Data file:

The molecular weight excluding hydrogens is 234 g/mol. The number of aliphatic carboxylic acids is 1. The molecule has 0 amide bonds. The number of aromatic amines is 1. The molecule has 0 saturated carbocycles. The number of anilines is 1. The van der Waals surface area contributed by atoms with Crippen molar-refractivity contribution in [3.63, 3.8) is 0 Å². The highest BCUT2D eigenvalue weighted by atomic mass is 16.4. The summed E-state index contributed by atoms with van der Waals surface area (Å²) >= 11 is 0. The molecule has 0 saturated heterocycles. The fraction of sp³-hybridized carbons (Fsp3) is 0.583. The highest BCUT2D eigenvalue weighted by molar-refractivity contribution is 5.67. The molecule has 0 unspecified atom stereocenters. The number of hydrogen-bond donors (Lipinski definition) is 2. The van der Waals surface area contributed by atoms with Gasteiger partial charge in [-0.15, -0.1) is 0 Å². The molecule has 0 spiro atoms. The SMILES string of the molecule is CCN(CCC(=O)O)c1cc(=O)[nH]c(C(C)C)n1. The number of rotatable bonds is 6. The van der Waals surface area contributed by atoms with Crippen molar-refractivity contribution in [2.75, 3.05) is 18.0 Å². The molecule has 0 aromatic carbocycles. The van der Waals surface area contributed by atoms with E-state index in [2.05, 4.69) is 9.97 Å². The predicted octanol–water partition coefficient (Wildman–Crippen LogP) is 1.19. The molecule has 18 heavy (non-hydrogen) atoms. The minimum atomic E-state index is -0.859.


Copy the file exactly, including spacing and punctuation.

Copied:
The molecular weight excluding hydrogens is 234 g/mol. The number of aliphatic carboxylic acids is 1. The molecule has 0 amide bonds. The number of aromatic amines is 1. The molecule has 0 saturated carbocycles. The number of anilines is 1. The van der Waals surface area contributed by atoms with Crippen molar-refractivity contribution in [3.63, 3.8) is 0 Å². The highest BCUT2D eigenvalue weighted by atomic mass is 16.4. The summed E-state index contributed by atoms with van der Waals surface area (Å²) >= 11 is 0. The molecule has 0 saturated heterocycles. The fraction of sp³-hybridized carbons (Fsp3) is 0.583. The highest BCUT2D eigenvalue weighted by molar-refractivity contribution is 5.67. The molecule has 0 unspecified atom stereocenters. The number of hydrogen-bond donors (Lipinski definition) is 2. The van der Waals surface area contributed by atoms with Gasteiger partial charge in [-0.15, -0.1) is 0 Å². The molecule has 0 spiro atoms. The SMILES string of the molecule is CCN(CCC(=O)O)c1cc(=O)[nH]c(C(C)C)n1. The number of rotatable bonds is 6. The van der Waals surface area contributed by atoms with Crippen molar-refractivity contribution in [2.75, 3.05) is 18.0 Å². The molecule has 0 aromatic carbocycles. The van der Waals surface area contributed by atoms with E-state index in [2.05, 4.69) is 9.97 Å². The predicted octanol–water partition coefficient (Wildman–Crippen LogP) is 1.19. The molecule has 18 heavy (non-hydrogen) atoms. The minimum atomic E-state index is -0.859.